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Ultra HD : Recommended
Ranking:
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Release Date: June 11th, 2024 Movie Release Year: 1998

Species II - 4K Ultra HD Blu-ray Collector's Edition

Overview -

4K UHD Review By: Matthew Hartman
First comes love, then comes marriage, then comes freaky-deeky sleazy sexy alien domination! The deliciously trashy
Species II impregnates our 4K Ultra HD Blu-ray collections thanks to Scream Factory. The film hasn’t gotten better with age, but the H.R. Giger-inspired practical effects are still a marvel, and the film looks better than ever thanks to a new 4K restoration and Dolby Vision HDR. The respectable bonus features package returns for a release that is at the very least Recommended
 

OVERALL:
Recommended
Rating Breakdown
STORY
VIDEO
AUDIO
SPECIAL FEATURES
Tech Specs & Release Details
Technical Specs:
4K Ultra HD Blu-ray + Blu-ray
Video Resolution/Codec:
2160p HEVC/H.265/Dolby Vision HDR / HDR10
Length:
93
Aspect Ratio(s):
1.85:1
Audio Formats:
English: DTS-HD MA 5.1/2.0
Subtitles/Captions:
English SDH
Release Date:
June 11th, 2024

Storyline: Our Reviewer's Take

Ranking:

"Oh, this is awful! This is just awful!"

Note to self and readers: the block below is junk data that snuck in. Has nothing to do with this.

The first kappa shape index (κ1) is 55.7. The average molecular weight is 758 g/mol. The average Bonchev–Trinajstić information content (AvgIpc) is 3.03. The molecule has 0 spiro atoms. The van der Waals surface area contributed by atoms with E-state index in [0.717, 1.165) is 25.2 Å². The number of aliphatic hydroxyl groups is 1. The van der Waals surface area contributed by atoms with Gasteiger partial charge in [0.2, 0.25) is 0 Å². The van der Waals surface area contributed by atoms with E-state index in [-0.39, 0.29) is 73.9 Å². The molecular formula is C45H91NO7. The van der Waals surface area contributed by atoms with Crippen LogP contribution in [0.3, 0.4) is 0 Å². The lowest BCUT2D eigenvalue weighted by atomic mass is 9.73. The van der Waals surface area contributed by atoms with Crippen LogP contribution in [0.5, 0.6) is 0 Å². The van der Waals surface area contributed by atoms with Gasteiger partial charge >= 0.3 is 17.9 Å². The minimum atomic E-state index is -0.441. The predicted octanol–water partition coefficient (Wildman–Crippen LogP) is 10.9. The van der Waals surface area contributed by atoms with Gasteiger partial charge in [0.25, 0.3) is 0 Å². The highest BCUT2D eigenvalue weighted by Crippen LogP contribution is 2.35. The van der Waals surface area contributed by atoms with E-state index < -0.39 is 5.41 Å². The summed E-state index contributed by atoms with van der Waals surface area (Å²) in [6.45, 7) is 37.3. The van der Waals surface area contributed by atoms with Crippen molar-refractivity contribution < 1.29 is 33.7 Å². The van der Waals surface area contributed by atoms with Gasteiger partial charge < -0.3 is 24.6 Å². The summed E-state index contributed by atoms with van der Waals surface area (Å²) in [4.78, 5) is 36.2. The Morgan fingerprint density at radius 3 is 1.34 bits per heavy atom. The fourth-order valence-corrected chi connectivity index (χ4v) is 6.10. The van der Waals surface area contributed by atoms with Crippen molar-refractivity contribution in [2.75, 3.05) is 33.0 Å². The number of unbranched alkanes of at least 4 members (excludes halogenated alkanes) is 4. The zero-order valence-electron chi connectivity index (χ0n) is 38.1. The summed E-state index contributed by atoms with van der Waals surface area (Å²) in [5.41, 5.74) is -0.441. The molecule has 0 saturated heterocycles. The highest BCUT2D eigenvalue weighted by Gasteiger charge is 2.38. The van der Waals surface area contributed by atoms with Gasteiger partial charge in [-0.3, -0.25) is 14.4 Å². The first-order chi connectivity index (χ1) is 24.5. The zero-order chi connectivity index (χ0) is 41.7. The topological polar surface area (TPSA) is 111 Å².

Eight years sure do fly by! It’s been that long since I reviewed Scream Factory’s Blu-ray of Species II and in that time I honestly don’t think I’ve watched the film again. Which is wild because I actually do like it. As trashy as it is, it’s far more entertaining than it has a right to be. To that effect, I think the appeal of this film is that it leans harder into trashy exploitation than its predecessor. The kills are far more graphic, the practical effects more elaborate - and phallic, and the film just isn’t interested in being “respectable.” I appreciate when and where the film works best, and I giggle at how disinterested most of our returning cast appears. Natasha Henstridge in various states of undress is the main draw. Marg Helgenberger looks like she’s trying to make it through with some measure of respect. Michael Madsen just looks like he’s waiting for someone to bring him a hotdog between takes. A “guilty pleasure” for sure, but an entertaining one with some fine practical effects craftsmanship. 

Here’s my Species II Review from 2016 

Certain movies just cry out for a sequel. There's something about some movies where that first adventure just leaves the general audience thirsty for more, whether that be rampaging dinosaurs, frozen superheroes from World War II, or aliens that like to burst through people's chests. Franchises are born out of that one big hit film that leaves fans wanting more. However, the franchise model is often misapplied to certain movies where a "one and done" approach should have been maintained. The '1995' H.R. Giger inspired alien creature feature 'Species' was a modest hit that banked on the premise of a sexy half breed human/alien that had sex with men and killed them as she tried to get pregnant in order to spawn a new breed of terror. The movie was fun, and it did leave the door open for a sequel, but one wasn't needed. 1998's 'Species II' proved that the well of this franchise was pretty shallow.